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Lesson 9.1
Phrasal and Prepositional Verbs
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In English, there are many verbs that consist of two parts: the verb plus either a preposition or an adverb.

The difference between prepositions and adverbs is that prepositions are linked with nouns or pronouns, while adverbs are part of and dependent on the verb. Below we can see the difference between these two types with the example, “live down” which can act as a prepositional verb or an adverbial verb.


  He lives down the street.


  I couldn’t live down that incident.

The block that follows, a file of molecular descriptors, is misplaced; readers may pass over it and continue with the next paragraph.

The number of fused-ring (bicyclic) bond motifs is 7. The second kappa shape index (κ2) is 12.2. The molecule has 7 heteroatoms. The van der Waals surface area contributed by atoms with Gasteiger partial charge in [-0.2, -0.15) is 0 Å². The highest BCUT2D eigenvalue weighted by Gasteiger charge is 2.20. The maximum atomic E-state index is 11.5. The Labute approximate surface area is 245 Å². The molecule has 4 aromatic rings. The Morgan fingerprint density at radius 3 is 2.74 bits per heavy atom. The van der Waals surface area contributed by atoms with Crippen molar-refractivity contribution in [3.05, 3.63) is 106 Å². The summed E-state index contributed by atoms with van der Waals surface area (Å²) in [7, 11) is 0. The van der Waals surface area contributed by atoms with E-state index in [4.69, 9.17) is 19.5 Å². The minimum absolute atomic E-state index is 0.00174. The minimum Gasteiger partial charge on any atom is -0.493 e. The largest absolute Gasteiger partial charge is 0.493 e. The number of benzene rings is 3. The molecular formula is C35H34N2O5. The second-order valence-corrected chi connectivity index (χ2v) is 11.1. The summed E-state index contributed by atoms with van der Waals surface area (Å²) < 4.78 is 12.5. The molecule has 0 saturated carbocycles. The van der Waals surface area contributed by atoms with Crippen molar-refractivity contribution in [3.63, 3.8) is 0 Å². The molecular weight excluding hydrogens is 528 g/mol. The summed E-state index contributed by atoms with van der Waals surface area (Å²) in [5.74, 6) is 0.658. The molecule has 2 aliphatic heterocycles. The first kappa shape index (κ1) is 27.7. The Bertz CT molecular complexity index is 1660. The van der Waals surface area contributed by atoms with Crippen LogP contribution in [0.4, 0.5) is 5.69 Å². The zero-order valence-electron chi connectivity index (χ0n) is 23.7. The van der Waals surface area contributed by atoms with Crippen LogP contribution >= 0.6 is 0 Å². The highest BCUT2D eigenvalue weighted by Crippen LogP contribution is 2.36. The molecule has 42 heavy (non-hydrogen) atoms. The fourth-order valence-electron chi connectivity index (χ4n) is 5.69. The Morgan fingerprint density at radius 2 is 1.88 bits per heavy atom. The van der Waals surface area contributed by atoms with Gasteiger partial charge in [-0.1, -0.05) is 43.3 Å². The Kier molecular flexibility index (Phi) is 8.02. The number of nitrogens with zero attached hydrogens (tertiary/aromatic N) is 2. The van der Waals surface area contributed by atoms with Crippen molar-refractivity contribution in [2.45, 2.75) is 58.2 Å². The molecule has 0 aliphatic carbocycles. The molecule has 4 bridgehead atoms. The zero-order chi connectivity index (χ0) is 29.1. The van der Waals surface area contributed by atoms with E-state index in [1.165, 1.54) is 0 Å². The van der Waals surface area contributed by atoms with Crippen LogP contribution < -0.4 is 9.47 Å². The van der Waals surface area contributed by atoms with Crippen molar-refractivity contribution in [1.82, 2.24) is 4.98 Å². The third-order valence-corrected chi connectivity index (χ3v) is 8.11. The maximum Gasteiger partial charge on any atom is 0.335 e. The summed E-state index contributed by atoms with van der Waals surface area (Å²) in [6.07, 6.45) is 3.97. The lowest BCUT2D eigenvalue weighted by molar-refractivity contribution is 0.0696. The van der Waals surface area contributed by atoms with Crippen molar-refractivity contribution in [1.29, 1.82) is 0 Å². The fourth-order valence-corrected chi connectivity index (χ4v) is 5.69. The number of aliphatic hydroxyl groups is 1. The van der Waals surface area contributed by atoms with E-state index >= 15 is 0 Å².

Compound verbs can be transitive or intransitive depending on whether or not they have an object. This will depend on the order of the sentence.

We are not going to concentrate on the different types of compound verbs. For now, it’s most important to keep in mind that phrasal verbs and prepositional verbs are verbs and generally have a different meaning than the principal verb that forms them.

For example, the verb “give” means “to put in the possession of another”, but when we add the preposition “up”, the meaning changes. “Give up” means “*to abandon” or “to surrender*”. Therefore the verbs “give” and “give up” are two distinct verbs.

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